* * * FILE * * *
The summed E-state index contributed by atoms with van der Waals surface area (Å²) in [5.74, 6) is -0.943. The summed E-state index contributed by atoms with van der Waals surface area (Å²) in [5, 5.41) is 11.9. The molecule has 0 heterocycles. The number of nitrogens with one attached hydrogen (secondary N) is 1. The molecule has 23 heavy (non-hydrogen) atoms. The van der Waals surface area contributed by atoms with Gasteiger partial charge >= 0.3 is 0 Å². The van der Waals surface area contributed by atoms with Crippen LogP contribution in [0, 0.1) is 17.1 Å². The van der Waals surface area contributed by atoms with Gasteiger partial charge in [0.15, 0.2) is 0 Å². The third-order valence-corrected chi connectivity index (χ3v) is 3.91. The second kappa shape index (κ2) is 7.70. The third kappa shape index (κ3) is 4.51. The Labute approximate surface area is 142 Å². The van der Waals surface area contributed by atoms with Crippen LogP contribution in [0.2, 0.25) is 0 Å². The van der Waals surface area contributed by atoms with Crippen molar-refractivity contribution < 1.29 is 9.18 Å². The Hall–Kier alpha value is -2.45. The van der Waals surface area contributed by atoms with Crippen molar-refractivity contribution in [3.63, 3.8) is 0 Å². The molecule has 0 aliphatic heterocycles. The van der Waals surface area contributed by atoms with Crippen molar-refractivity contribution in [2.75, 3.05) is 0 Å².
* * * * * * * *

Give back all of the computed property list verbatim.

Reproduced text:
The summed E-state index contributed by atoms with van der Waals surface area (Å²) in [5.74, 6) is -0.943. The summed E-state index contributed by atoms with van der Waals surface area (Å²) in [5, 5.41) is 11.9. The molecule has 0 heterocycles. The number of nitrogens with one attached hydrogen (secondary N) is 1. The molecule has 23 heavy (non-hydrogen) atoms. The van der Waals surface area contributed by atoms with Gasteiger partial charge >= 0.3 is 0 Å². The van der Waals surface area contributed by atoms with Crippen LogP contribution in [0, 0.1) is 17.1 Å². The van der Waals surface area contributed by atoms with Gasteiger partial charge in [0.15, 0.2) is 0 Å². The third-order valence-corrected chi connectivity index (χ3v) is 3.91. The second kappa shape index (κ2) is 7.70. The third kappa shape index (κ3) is 4.51. The Labute approximate surface area is 142 Å². The van der Waals surface area contributed by atoms with Crippen LogP contribution in [0.2, 0.25) is 0 Å². The van der Waals surface area contributed by atoms with Crippen molar-refractivity contribution < 1.29 is 9.18 Å². The Hall–Kier alpha value is -2.45. The van der Waals surface area contributed by atoms with Crippen molar-refractivity contribution in [3.63, 3.8) is 0 Å². The molecule has 0 aliphatic heterocycles. The van der Waals surface area contributed by atoms with Crippen molar-refractivity contribution in [2.75, 3.05) is 0 Å².